Strange book, this. Mostly a direct transcription of the original (with "cat" instead of "cockroach"), which occasionally does not work, with a fresh middle that attempts to tease out the messages of the original and what it means to be a cat all at the same time.

The new stuff rea
May 08, 2011 Kelly rated it liked it
Shelves: read-in-2011

Love how it followed the Metamorphosis to a point, but then it also deviated and dove into Kafka's life and OTHER words, especially the Josef K thread. I'm not a mash up fan, and this isn't really a mash up. It's actually a revisioning of the original story, and those who are familiar with Kafka's work to a sickening point (like me) will appreciate this one.
Jan 31, 2014 Gill rated it liked it
This book took me two attempts to get reading. I managed to plod my way through it but it didn't captivate me.
Jun 14, 2012 Cassie-la rated it it was ok
Shelves: 2011-reads

This is the third advanced copy of a novel that I have won/been gifted by Quirk Books. They are an amazing publishing company who truly cares about their customers and I love most everything they put out, but it would be wrong of me to say I enjoyed the newest offering from their Quirk Classic series.

The Meowmorphosis follows the same basic format of the other literary mash-ups, classic text plus a fun extra to enhance or alter our perce
M.J. Ryder
Apr 30, 2011 M.J. Ryder rated it it was ok
Regular readers of my book reviews will be familiar with the Quirk Classics approach. Take one classic novel, add a plot twist — be it in terms of setting, character, or plot — and publish. To a certain extent this formula can be said to work quite well. While the likes of Sense and Sensibility and Sea Monsters was undoubtedly flawed from the start, both the prequel and the sequel to the best-seller Pride and Prejudice and Zombies were both extremely enjoyable reads.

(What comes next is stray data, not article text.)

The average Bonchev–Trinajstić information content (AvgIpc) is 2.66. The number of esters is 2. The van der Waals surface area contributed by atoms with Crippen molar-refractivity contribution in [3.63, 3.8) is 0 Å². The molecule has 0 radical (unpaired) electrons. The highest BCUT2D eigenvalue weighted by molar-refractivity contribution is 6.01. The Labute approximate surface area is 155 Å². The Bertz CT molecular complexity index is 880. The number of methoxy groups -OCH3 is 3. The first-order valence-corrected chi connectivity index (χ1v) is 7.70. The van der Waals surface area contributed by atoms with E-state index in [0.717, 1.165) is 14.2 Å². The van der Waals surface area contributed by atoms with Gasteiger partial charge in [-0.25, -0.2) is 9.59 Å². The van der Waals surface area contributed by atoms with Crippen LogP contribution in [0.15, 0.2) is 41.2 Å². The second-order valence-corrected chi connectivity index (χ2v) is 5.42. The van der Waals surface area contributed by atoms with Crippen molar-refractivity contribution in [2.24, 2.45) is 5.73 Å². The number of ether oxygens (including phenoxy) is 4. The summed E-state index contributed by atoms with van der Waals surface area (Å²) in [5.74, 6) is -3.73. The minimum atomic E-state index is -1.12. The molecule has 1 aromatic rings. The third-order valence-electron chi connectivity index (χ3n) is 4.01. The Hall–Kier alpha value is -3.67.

So we come then to Quirk Clas
Sahina Bibi
Oct 05, 2015 Sahina Bibi rated it it was ok
This was such an odd book when I read the blurb to it after Quirk books sent it to me for review (thanks guys!) The cover intrigued me though and the idea was one that I had never read before so I was curious when I dived into reading it. It was oddly compelling and rather weird at the same time, no doubt thanks to the curious tale of our main character Gregor who turns into a cat. Yes, a cat. Purrr-fect right?

The book is written by two authors yet their writing fits in well with the other and
Feb 29, 2012 Amy rated it liked it
This is the first literary “mash-up” I’ve ever read…a new format that combines classic texts with a modern twist. Quirk Classics have produced these, and Pride and Prejudice and Zombies and Android Karenina were early successes. I was a little hesitant at first, having found Kafka’s The Metamorphosis so intriguing.

In this mash-up, the anonymous writer “Coleridge Cook” twists Kafka’s tale of a man waking up to find himself as a bug into a tamer form: he wakes as an adorable kitten instead. Grego
Hannah M.
May 24, 2011 Hannah M. rated it liked it
The Meowmorphosis is the story of Gregor Samsa, a traveling salesman working his hind-end off to pay off his fathers debt and provide for his parents and sister. One morning, after a fitful night’s sleep, Gregor wakes up to find that not only is he late for work, but he appears to be a kitten! Of course, Gregor’s new status as a kitten means he’s not exactly able to work – what with the lack of opposable thumbs and perhaps the whole communication thing, which leaves his family in an uproar ...more
May 26, 2011 BookMarc rated it it was ok
'The Meowmorphosis' was up for grabs over at and I found myself intrigued as to whether it would be the cat's meow or a slimy hairball of a book. My luck was in and I accosted a copy and, ladies and gentleman of the public, the verdict is in.
The story is a mash-up of Kafka's classic novella 'Metamorphosis' where Gregor wakes up to find himself a cockroach. Instead of a cockroach though he wakes up as a kitten in this version of the story. Being more lovable than a cockroach one
Aug 05, 2011 Megan rated it it was ok